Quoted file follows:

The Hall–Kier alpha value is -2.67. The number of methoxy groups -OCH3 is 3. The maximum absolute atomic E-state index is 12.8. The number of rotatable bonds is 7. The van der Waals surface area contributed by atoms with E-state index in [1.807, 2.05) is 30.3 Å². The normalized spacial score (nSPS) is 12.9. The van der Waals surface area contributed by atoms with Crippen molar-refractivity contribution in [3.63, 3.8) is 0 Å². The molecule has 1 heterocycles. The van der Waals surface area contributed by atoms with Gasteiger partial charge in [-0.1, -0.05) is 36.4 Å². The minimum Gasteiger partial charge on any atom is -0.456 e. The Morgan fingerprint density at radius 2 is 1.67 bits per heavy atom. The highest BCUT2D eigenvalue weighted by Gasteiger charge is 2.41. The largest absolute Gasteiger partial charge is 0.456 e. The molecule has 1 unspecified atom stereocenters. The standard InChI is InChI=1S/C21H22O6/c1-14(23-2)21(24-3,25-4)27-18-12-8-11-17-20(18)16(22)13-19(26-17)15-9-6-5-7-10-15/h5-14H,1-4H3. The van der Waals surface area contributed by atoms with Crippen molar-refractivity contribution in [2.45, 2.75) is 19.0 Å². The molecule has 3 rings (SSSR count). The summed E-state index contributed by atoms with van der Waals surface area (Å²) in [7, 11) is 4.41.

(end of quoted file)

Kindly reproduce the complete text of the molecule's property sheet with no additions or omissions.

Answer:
The Hall–Kier alpha value is -2.67. The number of methoxy groups -OCH3 is 3. The maximum absolute atomic E-state index is 12.8. The number of rotatable bonds is 7. The van der Waals surface area contributed by atoms with E-state index in [1.807, 2.05) is 30.3 Å². The normalized spacial score (nSPS) is 12.9. The van der Waals surface area contributed by atoms with Crippen molar-refractivity contribution in [3.63, 3.8) is 0 Å². The molecule has 1 heterocycles. The van der Waals surface area contributed by atoms with Gasteiger partial charge in [-0.1, -0.05) is 36.4 Å². The minimum Gasteiger partial charge on any atom is -0.456 e. The Morgan fingerprint density at radius 2 is 1.67 bits per heavy atom. The highest BCUT2D eigenvalue weighted by Gasteiger charge is 2.41. The largest absolute Gasteiger partial charge is 0.456 e. The molecule has 1 unspecified atom stereocenters. The standard InChI is InChI=1S/C21H22O6/c1-14(23-2)21(24-3,25-4)27-18-12-8-11-17-20(18)16(22)13-19(26-17)15-9-6-5-7-10-15/h5-14H,1-4H3. The van der Waals surface area contributed by atoms with Crippen molar-refractivity contribution in [2.45, 2.75) is 19.0 Å². The molecule has 3 rings (SSSR count). The summed E-state index contributed by atoms with van der Waals surface area (Å²) in [7, 11) is 4.41.